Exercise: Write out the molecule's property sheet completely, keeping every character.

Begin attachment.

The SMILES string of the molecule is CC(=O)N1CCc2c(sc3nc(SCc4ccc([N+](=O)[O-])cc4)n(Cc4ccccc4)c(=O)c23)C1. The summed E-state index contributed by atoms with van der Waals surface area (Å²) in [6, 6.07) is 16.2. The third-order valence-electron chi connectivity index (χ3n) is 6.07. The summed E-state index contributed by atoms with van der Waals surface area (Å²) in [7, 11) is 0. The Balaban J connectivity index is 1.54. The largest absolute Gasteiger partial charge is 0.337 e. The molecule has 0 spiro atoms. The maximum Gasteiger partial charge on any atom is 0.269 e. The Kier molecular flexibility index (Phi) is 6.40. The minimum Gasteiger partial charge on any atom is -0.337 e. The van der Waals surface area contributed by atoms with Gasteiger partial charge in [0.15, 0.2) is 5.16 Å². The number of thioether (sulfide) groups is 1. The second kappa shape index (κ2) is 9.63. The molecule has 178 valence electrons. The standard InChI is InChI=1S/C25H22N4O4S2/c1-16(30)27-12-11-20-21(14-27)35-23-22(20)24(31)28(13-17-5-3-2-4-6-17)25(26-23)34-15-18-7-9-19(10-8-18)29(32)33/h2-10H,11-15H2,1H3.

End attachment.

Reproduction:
The SMILES string of the molecule is CC(=O)N1CCc2c(sc3nc(SCc4ccc([N+](=O)[O-])cc4)n(Cc4ccccc4)c(=O)c23)C1. The summed E-state index contributed by atoms with van der Waals surface area (Å²) in [6, 6.07) is 16.2. The third-order valence-electron chi connectivity index (χ3n) is 6.07. The summed E-state index contributed by atoms with van der Waals surface area (Å²) in [7, 11) is 0. The Balaban J connectivity index is 1.54. The largest absolute Gasteiger partial charge is 0.337 e. The molecule has 0 spiro atoms. The maximum Gasteiger partial charge on any atom is 0.269 e. The Kier molecular flexibility index (Phi) is 6.40. The minimum Gasteiger partial charge on any atom is -0.337 e. The van der Waals surface area contributed by atoms with Gasteiger partial charge in [0.15, 0.2) is 5.16 Å². The number of thioether (sulfide) groups is 1. The second kappa shape index (κ2) is 9.63. The molecule has 178 valence electrons. The standard InChI is InChI=1S/C25H22N4O4S2/c1-16(30)27-12-11-20-21(14-27)35-23-22(20)24(31)28(13-17-5-3-2-4-6-17)25(26-23)34-15-18-7-9-19(10-8-18)29(32)33/h2-10H,11-15H2,1H3.